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September 3, 2021 @ 5:30 pm - 7:00 pm
One event on September 4, 2021 at 10:00 am
Friday Sept. 10, 5:30-7pm + Saturday Sept. 11, 10-11:30am
Pick-up or spiff-up your hand drilling skills with this two-session workshop all about the cordless drill. The cordless drill is a tool useful for building walls, hanging works of art in a gallery, installing a towel rack in your bathroom, and more. This workshop takes a deep dive into the mechanics of the cordless drill, wood screws, and other common fasteners, as well as practices for positioning our bodies to make drilling easy and comfortable.
The first day of the workshop will provide detailed instruction and practice with the tool. The second day focuses on the creation of an artwork using wood and fasteners. Participants will assemble their own drawing made of screws and fasteners with a display kit, complete with wall hanging hardware.
This workshop coincides with the building of an outdoor classroom structure in PS1’s art garden. Folks who take the workshop are invited to participate in a series of community work days for even more hands-on experience with drills and large scale framing construction led by Hannah Givler in the months of Sept-Oct.
All are welcome, but the workshop is limited to 10 participants. RSVP below to reserve your spot. A limited number of drills are available to borrow if you don’t have your own…yet!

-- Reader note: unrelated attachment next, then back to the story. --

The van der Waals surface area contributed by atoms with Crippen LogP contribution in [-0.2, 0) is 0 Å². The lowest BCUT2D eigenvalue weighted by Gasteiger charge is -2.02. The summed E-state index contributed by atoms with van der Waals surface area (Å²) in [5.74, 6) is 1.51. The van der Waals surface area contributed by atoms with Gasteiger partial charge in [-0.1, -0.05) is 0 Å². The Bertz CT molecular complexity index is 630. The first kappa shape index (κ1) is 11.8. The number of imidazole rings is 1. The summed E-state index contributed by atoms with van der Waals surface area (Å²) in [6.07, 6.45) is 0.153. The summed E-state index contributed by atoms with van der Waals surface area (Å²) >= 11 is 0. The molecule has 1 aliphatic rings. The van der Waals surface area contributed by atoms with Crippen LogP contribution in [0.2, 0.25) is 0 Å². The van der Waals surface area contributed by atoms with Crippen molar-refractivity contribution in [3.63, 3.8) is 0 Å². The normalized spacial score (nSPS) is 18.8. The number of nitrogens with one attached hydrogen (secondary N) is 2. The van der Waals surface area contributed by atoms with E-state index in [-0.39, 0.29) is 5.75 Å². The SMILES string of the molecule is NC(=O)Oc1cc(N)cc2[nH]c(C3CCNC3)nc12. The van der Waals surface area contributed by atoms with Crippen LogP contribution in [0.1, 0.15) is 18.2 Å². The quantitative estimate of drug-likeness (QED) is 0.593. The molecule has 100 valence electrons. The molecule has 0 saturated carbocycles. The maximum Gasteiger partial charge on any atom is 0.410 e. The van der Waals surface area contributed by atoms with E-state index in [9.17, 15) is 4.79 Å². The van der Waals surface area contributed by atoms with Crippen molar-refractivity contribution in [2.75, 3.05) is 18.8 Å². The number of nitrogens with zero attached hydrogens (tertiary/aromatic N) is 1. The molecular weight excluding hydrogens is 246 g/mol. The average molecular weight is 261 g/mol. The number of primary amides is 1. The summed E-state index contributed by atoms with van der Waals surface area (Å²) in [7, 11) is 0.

The workshop will take place outside at 225-229 N. Gilbert.
Free for PS1 sustaining members; all others are encouraged to donate to support our outdoor classroom project.
Hannah Givler is an artist, educator, and fabricator living in Iowa City. For the last decade Hannah has taught workshops and classes in wood and metal shops including at the University of Chicago Logan Center for the Arts, the ACRE Residency, the Washington Park Arts Incubator Design Apprenticeship Program (DAP), and at the University of Iowa School of Art and Art History. She believes strongly in the capacity for shops and studios to be spaces of empowerment and is passionate about seeking and creating learning opportunities within them. Hannah is enthusiastic about ongoing collaboration with collectives such as Simparch, the Center for Land Use Interpretation (CLUI), and non-profits like the Bike Library, and Public Space One.
This project is funded in part by the United States Regional Arts Resilience Fund, an initiative of Arts Midwest made possible by The Andrew W. Mellon Foundation and an anonymous donor.